In contrast, recent decisions in both federal and state courts interpreting New York law illustrate the very high lie and exacting standard that must be satisfied to establish extreme and outrageous behavior. In Murphy v. American Home Products Corp., 58 N.Y.2d 293, 461 N.Y.S.2d 232, 448 N.E.2d 86 (1983), the New York Court of Appeals upheld the dismissal of an action for intentional infliction of emotional distress despite allegations by the plaintiff that he was transferred and demoted for reporting fraud at his company, told that he could not be fired because of his age but that he would never advance, discharged and ordered to leave immediately, forcibly and publicly escorted from the building by guards when he returned the next day to pick up his belongings, and ordered out of the building two weeks later when he came back as instructed to pick up his possessions which were then dumped in the street. See Murphy, 112, New York Misc. 2d at 508-09, 447 New York S. 2d at 219 to 220.

 In affirming the dismissal the Court of Appeals stated that the allegations fell "far short" of the standards for an intentional infliction of emotional distress claim. Murphy 358 N.Y.2d at 303, 461 N.Y.S.2d at 236.

 In addition, the court ruled that, because there is no cause of action in tort in New York for abusive or wrongful discharge of at at-will employee, plaintiff should not be allowed to circumvent that conclusion or to subvert the traditional at-will contract rule by casting the cause of action in terms of a tort of intentional infliction of emotional distress. Id.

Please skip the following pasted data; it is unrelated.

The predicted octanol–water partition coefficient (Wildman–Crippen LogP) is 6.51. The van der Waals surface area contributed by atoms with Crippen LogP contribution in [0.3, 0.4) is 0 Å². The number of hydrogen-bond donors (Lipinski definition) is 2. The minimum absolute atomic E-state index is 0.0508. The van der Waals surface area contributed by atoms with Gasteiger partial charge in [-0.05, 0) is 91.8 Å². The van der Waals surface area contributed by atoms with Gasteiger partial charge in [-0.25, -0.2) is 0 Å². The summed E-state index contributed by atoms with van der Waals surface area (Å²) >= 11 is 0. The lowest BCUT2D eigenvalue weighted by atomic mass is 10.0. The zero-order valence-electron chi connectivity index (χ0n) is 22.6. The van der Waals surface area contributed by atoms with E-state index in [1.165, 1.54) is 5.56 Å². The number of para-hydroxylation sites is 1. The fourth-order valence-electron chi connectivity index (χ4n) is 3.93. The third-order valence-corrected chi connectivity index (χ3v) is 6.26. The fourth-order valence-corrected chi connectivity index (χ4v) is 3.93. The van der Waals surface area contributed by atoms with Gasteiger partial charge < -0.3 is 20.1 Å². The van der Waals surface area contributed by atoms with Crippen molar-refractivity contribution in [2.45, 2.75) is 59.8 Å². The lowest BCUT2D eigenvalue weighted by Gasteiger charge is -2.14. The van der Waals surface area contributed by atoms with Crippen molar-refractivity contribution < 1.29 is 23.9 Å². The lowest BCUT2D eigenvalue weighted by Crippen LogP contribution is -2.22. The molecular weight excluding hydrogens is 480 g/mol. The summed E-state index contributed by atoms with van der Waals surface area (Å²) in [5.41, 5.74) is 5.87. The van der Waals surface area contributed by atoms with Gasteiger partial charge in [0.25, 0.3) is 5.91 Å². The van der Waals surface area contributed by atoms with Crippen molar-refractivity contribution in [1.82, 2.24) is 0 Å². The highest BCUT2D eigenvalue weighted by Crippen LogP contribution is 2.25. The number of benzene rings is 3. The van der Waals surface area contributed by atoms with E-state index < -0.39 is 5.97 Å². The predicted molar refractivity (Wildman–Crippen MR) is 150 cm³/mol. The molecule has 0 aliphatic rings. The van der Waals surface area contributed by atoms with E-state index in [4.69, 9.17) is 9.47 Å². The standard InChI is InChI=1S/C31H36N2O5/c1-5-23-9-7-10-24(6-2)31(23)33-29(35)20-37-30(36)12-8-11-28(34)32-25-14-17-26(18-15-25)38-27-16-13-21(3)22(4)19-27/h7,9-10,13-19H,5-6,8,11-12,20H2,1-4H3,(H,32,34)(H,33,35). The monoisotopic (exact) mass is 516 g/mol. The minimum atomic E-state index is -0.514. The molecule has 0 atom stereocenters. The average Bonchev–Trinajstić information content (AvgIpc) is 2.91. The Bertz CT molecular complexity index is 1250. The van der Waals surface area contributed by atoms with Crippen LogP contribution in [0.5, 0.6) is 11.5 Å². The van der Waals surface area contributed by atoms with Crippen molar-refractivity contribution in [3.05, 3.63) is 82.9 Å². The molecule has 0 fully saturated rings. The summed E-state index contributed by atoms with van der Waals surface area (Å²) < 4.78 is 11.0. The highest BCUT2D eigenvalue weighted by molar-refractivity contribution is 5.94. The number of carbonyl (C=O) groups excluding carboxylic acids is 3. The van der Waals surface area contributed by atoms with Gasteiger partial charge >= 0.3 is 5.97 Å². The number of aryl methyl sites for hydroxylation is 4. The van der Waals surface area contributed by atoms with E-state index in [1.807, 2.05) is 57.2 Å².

Furthermore, recent decisions from the Court of Appeals for the Second Circuit have reaffirmed the limited nature of the tort of intentional infliction of emotional distress. In Spence v. Maryland Casualty Co., 995 F.2d 1147 at 11358, Second Circuit 1993, the Court of Appeals affirmed summary judgment for the defendants despite allegations by the plaintiff of a pattern of harassment and intimidation by his supervisors lasting two years and resulting in severe stress-related health problems. The plaintiff alleged that his supervisors threatened him with termination on several occasions, mocked him because of his age, and ridiculed him as a result of his stress-related ailments. The plaintiff claimed that his supervisor "told me that he was directly responsible for the termination of several thousand people and that he personally terminated two or three hundred people and that when it came to terminating me, he do doll that too." id. 995 F.2d at 1195. In addition, when the plaintiff informed the supervisor of his stress-related medical ailments, and told him that the ailments were a result of the supervisor's threats, the supervisor replied, Good, that's what I intended. I wanted you to get the message. That's good." Id. 995 F.2d at 1152.

 While plaintiff's supervisors were demoted and disciplined by the company for their intimidatory methods the court nevertheless found that "defendant's criticisms of plaintiffs job performance and their conditional threats of termination fall far short of the extreme and outrageous conduct that is actionable as an intentional infliction of emotional distress. Id. 995 F.2d at 1158,